“My son, do not despise the Lord’s discipline, and do not resent his rebuke, because the Lord disciplines those he loves, as a father the son he delights in.” (Proverbs 3:11-12 NIV)
I was talking with a friend the other day about the 2016 presidential election. I was a little further along in processing what seemed to me a disastrous outcome than I was when I last wrote. “I believe God is still in control,” I told him, “I just wish I knew whether he’s working ‘all things…for the good’ or delivering us to our enemies for punishment.” (See Romans 8:28 and, for example, Ezekiel 23:28.)
When I relayed this story to Jani, my friend and fellow FYI writer, her response was so profound that I said I’d have to write an article about it — which you’re now reading. What she said was, “What if they’re the same thing?”
That immediately made sense to me — otherwise, how could there be so many Christians on both sides of the vote, when God cares for all of us? I do believe God is sovereign over all nations (Romans 13:1) and works through human society and government to redeem them. I also know that God has never been one to thwart man’s free will, even when he has a better plan than ours (such as when the Israelites demanded a king in 1 Samuel chapter 8). Just recently, Andrew explored Romans 8:28; in his article, he concluded that becoming better, stronger, and more like Christ is “good” but rarely comfortable.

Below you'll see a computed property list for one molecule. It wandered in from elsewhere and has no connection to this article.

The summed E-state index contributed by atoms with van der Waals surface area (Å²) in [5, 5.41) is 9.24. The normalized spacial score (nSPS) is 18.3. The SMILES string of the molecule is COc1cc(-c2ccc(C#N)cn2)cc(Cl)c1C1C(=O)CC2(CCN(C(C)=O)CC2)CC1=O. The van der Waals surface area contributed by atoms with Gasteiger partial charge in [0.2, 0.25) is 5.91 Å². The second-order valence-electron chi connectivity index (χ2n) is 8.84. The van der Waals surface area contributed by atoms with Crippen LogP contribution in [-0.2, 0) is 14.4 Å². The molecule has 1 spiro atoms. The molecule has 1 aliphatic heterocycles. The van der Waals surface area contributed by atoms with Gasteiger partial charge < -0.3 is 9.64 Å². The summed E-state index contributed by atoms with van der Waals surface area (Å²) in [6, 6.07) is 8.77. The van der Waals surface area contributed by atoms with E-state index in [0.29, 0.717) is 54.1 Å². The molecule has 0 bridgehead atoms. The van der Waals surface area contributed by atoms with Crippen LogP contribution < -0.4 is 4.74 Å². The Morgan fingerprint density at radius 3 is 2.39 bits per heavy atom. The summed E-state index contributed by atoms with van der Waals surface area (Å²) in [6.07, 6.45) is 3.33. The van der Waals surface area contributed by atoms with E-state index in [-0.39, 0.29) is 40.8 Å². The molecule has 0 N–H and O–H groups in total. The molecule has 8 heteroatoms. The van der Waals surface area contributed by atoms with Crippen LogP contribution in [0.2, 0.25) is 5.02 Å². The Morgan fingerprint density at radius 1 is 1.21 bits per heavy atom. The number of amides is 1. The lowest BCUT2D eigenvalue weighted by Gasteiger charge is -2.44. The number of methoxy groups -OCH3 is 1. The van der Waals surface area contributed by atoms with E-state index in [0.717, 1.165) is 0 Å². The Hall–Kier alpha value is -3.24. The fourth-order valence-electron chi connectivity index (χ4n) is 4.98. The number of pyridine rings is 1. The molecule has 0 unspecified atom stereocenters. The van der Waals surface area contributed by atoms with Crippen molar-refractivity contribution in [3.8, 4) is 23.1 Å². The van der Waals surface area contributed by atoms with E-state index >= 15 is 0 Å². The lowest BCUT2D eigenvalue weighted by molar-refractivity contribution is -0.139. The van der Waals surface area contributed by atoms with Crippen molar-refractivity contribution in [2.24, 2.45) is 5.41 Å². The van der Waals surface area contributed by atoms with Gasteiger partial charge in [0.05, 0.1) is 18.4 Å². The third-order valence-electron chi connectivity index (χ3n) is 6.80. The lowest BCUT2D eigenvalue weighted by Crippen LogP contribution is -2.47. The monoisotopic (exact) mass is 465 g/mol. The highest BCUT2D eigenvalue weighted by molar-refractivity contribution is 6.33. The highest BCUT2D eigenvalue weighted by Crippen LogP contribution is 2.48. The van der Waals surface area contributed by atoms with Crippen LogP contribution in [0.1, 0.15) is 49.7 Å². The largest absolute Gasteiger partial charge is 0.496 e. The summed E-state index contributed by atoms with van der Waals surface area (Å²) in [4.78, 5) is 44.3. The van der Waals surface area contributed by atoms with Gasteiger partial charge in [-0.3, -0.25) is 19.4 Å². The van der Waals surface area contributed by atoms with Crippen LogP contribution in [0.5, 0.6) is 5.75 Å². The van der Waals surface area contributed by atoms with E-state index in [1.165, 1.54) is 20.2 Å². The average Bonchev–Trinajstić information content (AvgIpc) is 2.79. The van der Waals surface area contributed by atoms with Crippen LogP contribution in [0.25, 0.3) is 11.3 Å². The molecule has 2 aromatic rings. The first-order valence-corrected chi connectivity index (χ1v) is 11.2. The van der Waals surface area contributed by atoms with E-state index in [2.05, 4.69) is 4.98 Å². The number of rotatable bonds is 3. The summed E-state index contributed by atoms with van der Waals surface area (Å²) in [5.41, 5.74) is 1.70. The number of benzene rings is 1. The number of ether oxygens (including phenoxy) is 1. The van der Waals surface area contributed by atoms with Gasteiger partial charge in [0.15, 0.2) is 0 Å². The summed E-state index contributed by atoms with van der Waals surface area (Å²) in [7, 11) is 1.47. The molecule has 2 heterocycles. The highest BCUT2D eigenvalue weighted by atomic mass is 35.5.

But it had never occurred to me before Jani said it that giving us what we want, which is often the same as punishment, might also be the same thing as working all things for our good. God can redeem situations that are genuinely awful; he can also work in ways that might seem awful but are actually teaching tools. That made me think of parenting, since God is our Father, after all.
Research has shown that natural consequences are a child’s best teacher. As my children get older, I don’t need to give them external punishments, like time-outs; I can allow them to feel the pain of small failures that I know won’t really hurt them. By experiencing the negative consequences of their actions, they are both justly punished and taught a valuable lesson, which will hopefully spare them from making bigger, more harmful mistakes later in life.
As a father, God disciplines us (Hebrews 12:5-7). This discipline applies to both individuals and nations, albeit in different ways. I still wish the other candidate had won, because I foresee many struggles to defend individual liberties, to fund programs that help people or preserve our environment, and to counteract hateful rhetoric and actions. I hope I’m wrong. But if I’m right, it’s possible that having individual citizens rise to these occasions is exactly what our nation needs so that we can become better and stronger. Though I find it shocking, it’s possible that the candidate we need and the candidate we deserve are one and the same.